The Sixth Chanukah Light flickered and curtsied and told her story:

My story will take you many years from those days of Chanukah under the Hasmoneans, for I am going to bring you back to our times, sad and tragic though they are. Once again, a cruel tyrant, even more cruel than Antiochus, declared an open war against our people and threatened to extinguish the light of our Torah.

My story takes you back to the early days of the Second World War, when Hitler’s armies were drunk with conquest. My story takes you to a miserable place, a place unfit for human beings, a place which will always be spoken of with horror and aversion; a concentration camp.

This was a concentration camp in France, where many Jews had been herded and where they awaited an unknown fate.

It was into this concentration camp, the little Chanukah Light continued, that I was called to bring hope and courage to the suffering and despairing Jews.

There was a venerable man among them. He was a Rabbi. He was always on his feet going about from man to man, giving hope and solace to his brethren. But to bring hope to those despairing internees was quite a difficult matter.

Then Chanukah came.

For about a month before Chanukah, the Rabbi had been saving up some oil from his daily meals. He collected this precious oil drop by drop, and by Chanukah, he had enough of it to be able to fulfill the cherished mitzvah of kindling the Chanukah Lights. He managed to obtain a raw carrot from the kitchen and cut out in it a little cup for the oil. From a corner of his coat he cut off a little piece for a wick. He now had a 'Chanukah Lamp.'

It was dark in the barracks where these poor Jews were confined, for their tormentors would not give them any light at night. In this silent darkness the venerable Rabbi’s words seemed to come from nowhere, like a voice from heaven.

"My dear brethren," the Rabbi began, "tonight is Chanukah, the Festival of Lights, the festival that brings a message of hope to all Jews oppressed by tyrants like Antiochus. I am now going to light the Chanukah Lamp for all of us. Please listen carefully to the blessings."

Then, lighting the improvised Menorah, the Rabbi recited the three blessings over the first Chanukah Light. There were no tears in his eyes, and his voice rang with solemn hope and courage coming from the very bottom of his heart:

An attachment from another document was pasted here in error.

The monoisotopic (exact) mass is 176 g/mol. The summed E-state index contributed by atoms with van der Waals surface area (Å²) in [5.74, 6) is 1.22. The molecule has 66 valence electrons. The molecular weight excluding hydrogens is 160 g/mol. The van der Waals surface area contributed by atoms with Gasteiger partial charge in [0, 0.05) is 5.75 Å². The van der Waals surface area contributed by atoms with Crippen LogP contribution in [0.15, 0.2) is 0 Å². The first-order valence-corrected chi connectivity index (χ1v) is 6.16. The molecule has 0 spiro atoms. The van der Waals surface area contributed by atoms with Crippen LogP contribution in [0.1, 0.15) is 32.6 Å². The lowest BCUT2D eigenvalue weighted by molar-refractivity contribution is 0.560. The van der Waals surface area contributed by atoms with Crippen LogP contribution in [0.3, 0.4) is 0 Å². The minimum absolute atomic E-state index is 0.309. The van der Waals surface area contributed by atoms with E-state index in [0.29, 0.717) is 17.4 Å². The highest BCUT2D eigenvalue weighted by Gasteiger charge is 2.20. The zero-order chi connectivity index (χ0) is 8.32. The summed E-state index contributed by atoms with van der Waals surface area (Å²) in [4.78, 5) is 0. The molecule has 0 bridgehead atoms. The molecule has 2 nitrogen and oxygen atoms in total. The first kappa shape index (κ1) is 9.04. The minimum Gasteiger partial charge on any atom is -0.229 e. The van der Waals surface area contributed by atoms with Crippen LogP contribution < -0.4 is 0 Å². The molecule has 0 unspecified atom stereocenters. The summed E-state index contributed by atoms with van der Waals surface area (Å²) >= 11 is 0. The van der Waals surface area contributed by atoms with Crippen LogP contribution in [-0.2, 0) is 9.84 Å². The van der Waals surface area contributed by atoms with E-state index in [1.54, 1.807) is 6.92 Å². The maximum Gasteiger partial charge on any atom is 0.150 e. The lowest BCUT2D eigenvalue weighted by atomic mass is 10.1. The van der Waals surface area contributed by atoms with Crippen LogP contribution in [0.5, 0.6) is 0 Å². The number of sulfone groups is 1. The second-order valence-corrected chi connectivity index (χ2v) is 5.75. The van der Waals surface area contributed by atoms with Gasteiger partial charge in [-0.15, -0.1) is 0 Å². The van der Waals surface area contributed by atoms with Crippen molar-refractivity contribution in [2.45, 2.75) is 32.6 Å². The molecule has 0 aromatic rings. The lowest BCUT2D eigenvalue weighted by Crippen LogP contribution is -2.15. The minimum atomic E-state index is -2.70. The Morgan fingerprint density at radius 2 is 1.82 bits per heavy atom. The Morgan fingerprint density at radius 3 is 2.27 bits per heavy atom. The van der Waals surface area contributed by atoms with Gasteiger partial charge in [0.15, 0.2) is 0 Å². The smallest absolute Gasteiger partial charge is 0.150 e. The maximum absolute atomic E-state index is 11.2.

"My brethren," the Rabbi continued, while the little flame threw a dim light in the barracks. He could barely discern the sad faces of the internees but he knew there were tears in many eyes, and a stifled sob here and there confirmed this.

'Tonight," the Rabbi said, "is not a time for despair. Look at this little flame and try to understand what it signifies. When Aaron was about to kindle the Menorah in the Mishkan (Sanctuary), G‑d made a promise to him: that although the Menorah of the Temple might be put out for a time, when Israel turned away from Him, there would be a light that would always be kindled. This light would be kindled in the dark night and would bring light and hope to His children in their darkest hours. These lights were to be the Chanukah Lights.

"Let us, therefore, not despair, but pray to G‑d to deliver us from the hands of our tormentors, so that we may live to rekindle the lights again next year in our Holy Land!"

Here the little flame paused, but young Chaim wanted to know what happened to those internees, and the little Chanukah Light continued:

Those were the more fortunate victims of Hitler. They had the good fortune to be regarded by him as "enemy aliens" and were held for exchange for German prisoners. After the Rabbi kindled the Sixth Chanukah Light, they received the happy news that they would be exchanged for German prisoners and sent to America. To this day they celebrate Chanukah with special joy because it is also the anniversary of their liberation. I must go and visit them at once. So long, my good little boy. I’ll see you tomorrow!